The bumper #Budget21 was small on climate action. Incredibly small. Only a miserly $19.3 million was dedicated solely for renewable energy and $30 million for a big battery in the Northern Territory (both welcome – just small). By contrast there was no shortage of spending on fossil fuel energy and related technologies. Around $1.6 billion over ten years was set aside to pay major polluters to 1) turn fossil fuels into hydrogen, 2) bury their emissions, 3) upgrade their equipment and practises and 4) meet and beat their agreed but weak emissions limits (under the Safeguards Mechanism). That’s not to mention around $300 million for the gas-fired recovery, undisclosed millions for liquid fuel security and a whopping $8 billion in fuel tax credits.
When it comes to the latest in greenwashing look no further than ‘clean’ hydrogen which will benefit from $275.5 million in budget support. As Prime Minister Morrison told the world at the United States’ Climate Summit last month “Mr President, in the United States you have the Silicon Valley. Here in Australia we are creating our own ‘Hydrogen Valleys’”. While it was awkward that President Biden had already left the room when the PM addressed him, it is even more awkward that these hydrogen valleys could be developed with fossil fuels – a process that releases more emissions than if you just burnt the fossil fuels directly for energy. The only way you possibly badge that as ‘clean’ is with the promise to bury some of the emissions underground.
Therefore, alongside the hydrogen funding is $263.7 million for carbon capture and storage (CCS), on top of the $50 million from the last budget. CCS is the eternal promise to bury the problem under the carpet. The problem is that it hasn’t delivered – despite Australian governments spending $1.3 billion there isn’t a single successful large-scale facility in the country and fewer than twenty worldwide. Even the coal industry’s own CCS research and development fund lost interest and went into coal advertising (fancy a little black rock? ). Yet CCS continues to benefit from taxpayer support to justify the ‘clean’ hydrogen made from fossil fuels as opposed to green hydrogen made using renewable energy electrolysis (that is actually zero emissions).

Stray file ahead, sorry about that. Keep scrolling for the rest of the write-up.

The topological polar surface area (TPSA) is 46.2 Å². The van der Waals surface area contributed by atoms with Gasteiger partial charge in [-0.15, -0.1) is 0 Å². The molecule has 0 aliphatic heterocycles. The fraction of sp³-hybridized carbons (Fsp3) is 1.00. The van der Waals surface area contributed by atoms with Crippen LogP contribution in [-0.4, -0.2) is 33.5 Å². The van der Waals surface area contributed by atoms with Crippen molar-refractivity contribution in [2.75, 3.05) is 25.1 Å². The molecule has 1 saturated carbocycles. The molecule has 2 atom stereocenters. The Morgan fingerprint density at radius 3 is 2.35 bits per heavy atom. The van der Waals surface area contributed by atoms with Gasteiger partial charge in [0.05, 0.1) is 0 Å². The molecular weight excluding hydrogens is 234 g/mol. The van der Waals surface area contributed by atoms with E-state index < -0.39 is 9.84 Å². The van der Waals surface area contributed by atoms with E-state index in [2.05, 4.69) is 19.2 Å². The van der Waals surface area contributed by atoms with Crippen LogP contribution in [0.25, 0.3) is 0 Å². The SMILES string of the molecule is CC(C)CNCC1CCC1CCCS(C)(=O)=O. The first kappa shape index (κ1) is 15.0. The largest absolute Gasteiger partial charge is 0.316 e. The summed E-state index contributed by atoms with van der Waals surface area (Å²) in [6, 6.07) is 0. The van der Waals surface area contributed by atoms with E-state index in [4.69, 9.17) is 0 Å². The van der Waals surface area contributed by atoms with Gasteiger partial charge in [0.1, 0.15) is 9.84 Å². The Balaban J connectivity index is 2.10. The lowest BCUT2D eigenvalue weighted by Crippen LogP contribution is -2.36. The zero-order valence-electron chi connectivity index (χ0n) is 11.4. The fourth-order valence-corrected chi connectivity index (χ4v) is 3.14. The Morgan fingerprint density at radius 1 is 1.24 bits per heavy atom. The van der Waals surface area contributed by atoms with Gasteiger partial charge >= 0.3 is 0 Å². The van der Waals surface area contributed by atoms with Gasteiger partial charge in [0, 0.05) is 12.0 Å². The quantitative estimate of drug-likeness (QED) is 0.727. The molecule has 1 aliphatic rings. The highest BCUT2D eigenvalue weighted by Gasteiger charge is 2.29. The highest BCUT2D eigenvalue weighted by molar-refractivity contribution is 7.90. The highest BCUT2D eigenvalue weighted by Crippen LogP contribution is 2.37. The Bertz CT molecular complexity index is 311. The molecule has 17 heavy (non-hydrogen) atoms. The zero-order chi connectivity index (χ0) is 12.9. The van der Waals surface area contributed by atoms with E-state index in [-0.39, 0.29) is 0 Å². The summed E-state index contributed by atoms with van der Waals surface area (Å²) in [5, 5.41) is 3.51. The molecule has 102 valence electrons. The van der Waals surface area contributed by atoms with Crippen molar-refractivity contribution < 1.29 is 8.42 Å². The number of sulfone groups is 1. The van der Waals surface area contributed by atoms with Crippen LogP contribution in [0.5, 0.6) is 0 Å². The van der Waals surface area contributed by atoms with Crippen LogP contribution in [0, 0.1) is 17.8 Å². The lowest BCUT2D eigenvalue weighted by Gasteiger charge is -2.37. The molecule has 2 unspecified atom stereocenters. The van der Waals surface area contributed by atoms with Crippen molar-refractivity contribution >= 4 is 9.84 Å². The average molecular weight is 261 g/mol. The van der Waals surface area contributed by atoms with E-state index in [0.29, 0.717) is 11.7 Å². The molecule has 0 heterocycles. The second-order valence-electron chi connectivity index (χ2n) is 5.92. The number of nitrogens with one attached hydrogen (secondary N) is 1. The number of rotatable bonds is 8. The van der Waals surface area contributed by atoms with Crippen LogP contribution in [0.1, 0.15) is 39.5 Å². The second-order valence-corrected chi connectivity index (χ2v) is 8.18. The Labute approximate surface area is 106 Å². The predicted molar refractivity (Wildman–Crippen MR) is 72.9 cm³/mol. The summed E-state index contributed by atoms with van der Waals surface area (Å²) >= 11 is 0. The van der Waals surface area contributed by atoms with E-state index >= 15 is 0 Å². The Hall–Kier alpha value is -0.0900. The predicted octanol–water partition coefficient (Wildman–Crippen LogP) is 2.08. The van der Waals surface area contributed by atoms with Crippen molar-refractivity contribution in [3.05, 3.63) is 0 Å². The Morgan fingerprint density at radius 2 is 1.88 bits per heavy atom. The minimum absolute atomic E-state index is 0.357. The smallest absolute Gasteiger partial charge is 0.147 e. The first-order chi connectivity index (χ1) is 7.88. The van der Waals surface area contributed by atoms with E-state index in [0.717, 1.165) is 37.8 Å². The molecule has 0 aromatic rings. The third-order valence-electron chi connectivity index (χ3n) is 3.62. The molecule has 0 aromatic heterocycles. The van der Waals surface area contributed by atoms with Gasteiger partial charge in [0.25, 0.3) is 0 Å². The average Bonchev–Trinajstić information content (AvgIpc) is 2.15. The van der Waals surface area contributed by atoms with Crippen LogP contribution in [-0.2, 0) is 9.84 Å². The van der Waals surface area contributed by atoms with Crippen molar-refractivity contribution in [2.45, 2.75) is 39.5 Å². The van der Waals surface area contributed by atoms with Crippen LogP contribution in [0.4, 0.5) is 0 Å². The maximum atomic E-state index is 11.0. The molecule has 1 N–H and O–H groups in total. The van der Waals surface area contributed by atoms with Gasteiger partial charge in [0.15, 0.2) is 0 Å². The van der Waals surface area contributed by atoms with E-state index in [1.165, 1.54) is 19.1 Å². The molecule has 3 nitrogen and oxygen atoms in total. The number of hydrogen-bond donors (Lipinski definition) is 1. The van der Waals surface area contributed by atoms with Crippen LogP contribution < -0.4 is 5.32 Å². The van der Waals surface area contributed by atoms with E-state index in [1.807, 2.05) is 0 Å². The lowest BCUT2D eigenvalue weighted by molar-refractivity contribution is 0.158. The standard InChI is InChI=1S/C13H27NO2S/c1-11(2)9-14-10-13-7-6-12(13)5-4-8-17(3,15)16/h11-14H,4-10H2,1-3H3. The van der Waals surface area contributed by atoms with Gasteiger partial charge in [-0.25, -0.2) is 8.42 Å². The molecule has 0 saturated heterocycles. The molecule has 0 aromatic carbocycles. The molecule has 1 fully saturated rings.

The federal government’s general approach to major polluters is ‘technology, not taxes’ – otherwise known as all carrots, no sticks. This is visible in the $26.4 million to take up energy efficient equipment (which will save the businesses money). It is also visible in the $279.9 million to establish a new scheme to award large emitters, currently covered by the Safeguard Mechanism, with special credits for using “transformative” (whatever that means) abatement projects to keep their emissions below their pollution threshold or ‘baseline’.
The Safeguard Mechanism was designed by the Abbott government to hold Australia’s biggest polluters to account if they exceed established carbon pollution thresholds (which they regularly do without penalty). If you want to see just how well the Safeguard Mechanism currently works and how good the government is at enforcing baselines, look no further than the Gorgon LNG and CCS project.
This new crediting function, to reward polluters for meeting and beating their weak baselines, was a recommendation from former CEO of Origin Energy, Grant King, who was also chair of the Business Council of Australia when they famously described a 45% emissions reduction by 2030 target as ‘economy wrecking’. King was also recently appointed to chair the government’s Climate Change Authority, which (oddly enough) is projected to have a 40% cut to its modest budget towards the end of the forward estimates.
The government has also allocated $36.8 million to supporting ‘voluntary climate action’ (keep an eye out for this term in the lead up to COP26). This means putting in minimal money to ‘enable’ and ‘support’ businesses that are committed to climate action to do the heavy lifting instead of the government. Extra resourcing is going to the Government’s voluntary carbon neutral certification initiative Climate Active, where businesses purchase offsets to neutralise their emissions and pay to use the Climate Active trademark.
While the government has made much of its Technology Investment Roadmap in the budget, what is noticeably absent is any reference to the elusive Long-term Emissions Reduction Strategy, specifically the economic modelling underpinning it, that it is meant to be taking to COP26 in November. Earlier this year Government officials were unable to confirm whether any modelling had taken place so far, so it is surprising to see that funds haven’t been allocated to this important body of work.